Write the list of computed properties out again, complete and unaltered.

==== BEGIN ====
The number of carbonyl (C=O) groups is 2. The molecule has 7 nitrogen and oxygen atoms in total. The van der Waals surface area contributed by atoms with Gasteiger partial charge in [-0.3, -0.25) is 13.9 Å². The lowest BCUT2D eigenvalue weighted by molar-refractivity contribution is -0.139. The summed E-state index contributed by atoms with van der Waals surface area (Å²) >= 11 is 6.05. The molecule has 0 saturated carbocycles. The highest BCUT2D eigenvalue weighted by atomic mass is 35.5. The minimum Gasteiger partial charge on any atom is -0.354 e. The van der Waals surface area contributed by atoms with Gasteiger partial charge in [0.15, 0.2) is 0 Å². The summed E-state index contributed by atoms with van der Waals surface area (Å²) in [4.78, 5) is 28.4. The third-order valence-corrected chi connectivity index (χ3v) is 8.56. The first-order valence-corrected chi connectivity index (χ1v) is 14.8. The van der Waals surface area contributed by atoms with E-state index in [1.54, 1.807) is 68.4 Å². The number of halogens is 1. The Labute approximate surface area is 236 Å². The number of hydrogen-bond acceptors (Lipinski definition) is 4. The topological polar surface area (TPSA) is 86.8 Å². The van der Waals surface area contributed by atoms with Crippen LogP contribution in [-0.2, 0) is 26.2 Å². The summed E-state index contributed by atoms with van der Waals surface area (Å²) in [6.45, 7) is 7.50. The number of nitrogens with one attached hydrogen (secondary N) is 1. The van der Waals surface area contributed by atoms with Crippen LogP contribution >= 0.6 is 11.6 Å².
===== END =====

The number of carbonyl (C=O) groups is 2. The molecule has 7 nitrogen and oxygen atoms in total. The van der Waals surface area contributed by atoms with Gasteiger partial charge in [-0.3, -0.25) is 13.9 Å². The lowest BCUT2D eigenvalue weighted by molar-refractivity contribution is -0.139. The summed E-state index contributed by atoms with van der Waals surface area (Å²) >= 11 is 6.05. The molecule has 0 saturated carbocycles. The highest BCUT2D eigenvalue weighted by atomic mass is 35.5. The minimum Gasteiger partial charge on any atom is -0.354 e. The van der Waals surface area contributed by atoms with Gasteiger partial charge in [0.15, 0.2) is 0 Å². The summed E-state index contributed by atoms with van der Waals surface area (Å²) in [4.78, 5) is 28.4. The third-order valence-corrected chi connectivity index (χ3v) is 8.56. The first-order valence-corrected chi connectivity index (χ1v) is 14.8. The van der Waals surface area contributed by atoms with E-state index in [1.54, 1.807) is 68.4 Å². The number of halogens is 1. The Labute approximate surface area is 236 Å². The number of hydrogen-bond acceptors (Lipinski definition) is 4. The topological polar surface area (TPSA) is 86.8 Å². The van der Waals surface area contributed by atoms with Crippen LogP contribution in [-0.2, 0) is 26.2 Å². The summed E-state index contributed by atoms with van der Waals surface area (Å²) in [6.45, 7) is 7.50. The number of nitrogens with one attached hydrogen (secondary N) is 1. The van der Waals surface area contributed by atoms with Crippen LogP contribution >= 0.6 is 11.6 Å².